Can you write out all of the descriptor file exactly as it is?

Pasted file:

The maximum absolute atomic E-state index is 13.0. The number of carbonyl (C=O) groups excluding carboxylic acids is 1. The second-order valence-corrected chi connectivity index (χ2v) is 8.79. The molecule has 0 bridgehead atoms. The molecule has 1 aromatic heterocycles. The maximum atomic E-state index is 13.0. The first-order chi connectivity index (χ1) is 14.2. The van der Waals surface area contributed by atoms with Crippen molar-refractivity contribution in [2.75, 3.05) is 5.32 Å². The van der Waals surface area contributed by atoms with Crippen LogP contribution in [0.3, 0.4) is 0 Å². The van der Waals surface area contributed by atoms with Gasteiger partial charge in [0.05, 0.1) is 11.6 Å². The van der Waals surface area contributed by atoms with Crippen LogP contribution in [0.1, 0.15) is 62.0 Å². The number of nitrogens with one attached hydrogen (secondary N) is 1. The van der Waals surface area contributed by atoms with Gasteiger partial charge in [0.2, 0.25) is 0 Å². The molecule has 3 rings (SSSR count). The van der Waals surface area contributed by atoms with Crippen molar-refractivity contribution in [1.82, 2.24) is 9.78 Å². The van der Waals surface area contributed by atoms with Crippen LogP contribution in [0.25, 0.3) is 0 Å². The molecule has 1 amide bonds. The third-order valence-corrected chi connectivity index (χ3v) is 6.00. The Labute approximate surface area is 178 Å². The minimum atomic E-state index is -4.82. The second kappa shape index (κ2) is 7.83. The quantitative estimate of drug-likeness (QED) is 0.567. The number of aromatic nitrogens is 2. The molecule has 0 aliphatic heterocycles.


The maximum absolute atomic E-state index is 13.0. The number of carbonyl (C=O) groups excluding carboxylic acids is 1. The second-order valence-corrected chi connectivity index (χ2v) is 8.79. The molecule has 0 bridgehead atoms. The molecule has 1 aromatic heterocycles. The maximum atomic E-state index is 13.0. The first-order chi connectivity index (χ1) is 14.2. The van der Waals surface area contributed by atoms with Crippen molar-refractivity contribution in [2.75, 3.05) is 5.32 Å². The van der Waals surface area contributed by atoms with Crippen LogP contribution in [0.3, 0.4) is 0 Å². The van der Waals surface area contributed by atoms with Gasteiger partial charge in [0.05, 0.1) is 11.6 Å². The van der Waals surface area contributed by atoms with Crippen LogP contribution in [0.1, 0.15) is 62.0 Å². The number of nitrogens with one attached hydrogen (secondary N) is 1. The van der Waals surface area contributed by atoms with Gasteiger partial charge in [0.2, 0.25) is 0 Å². The molecule has 3 rings (SSSR count). The van der Waals surface area contributed by atoms with Crippen molar-refractivity contribution in [1.82, 2.24) is 9.78 Å². The van der Waals surface area contributed by atoms with Crippen LogP contribution in [0.25, 0.3) is 0 Å². The molecule has 1 amide bonds. The third-order valence-corrected chi connectivity index (χ3v) is 6.00. The Labute approximate surface area is 178 Å². The minimum atomic E-state index is -4.82. The second kappa shape index (κ2) is 7.83. The quantitative estimate of drug-likeness (QED) is 0.567. The number of aromatic nitrogens is 2. The molecule has 0 aliphatic heterocycles.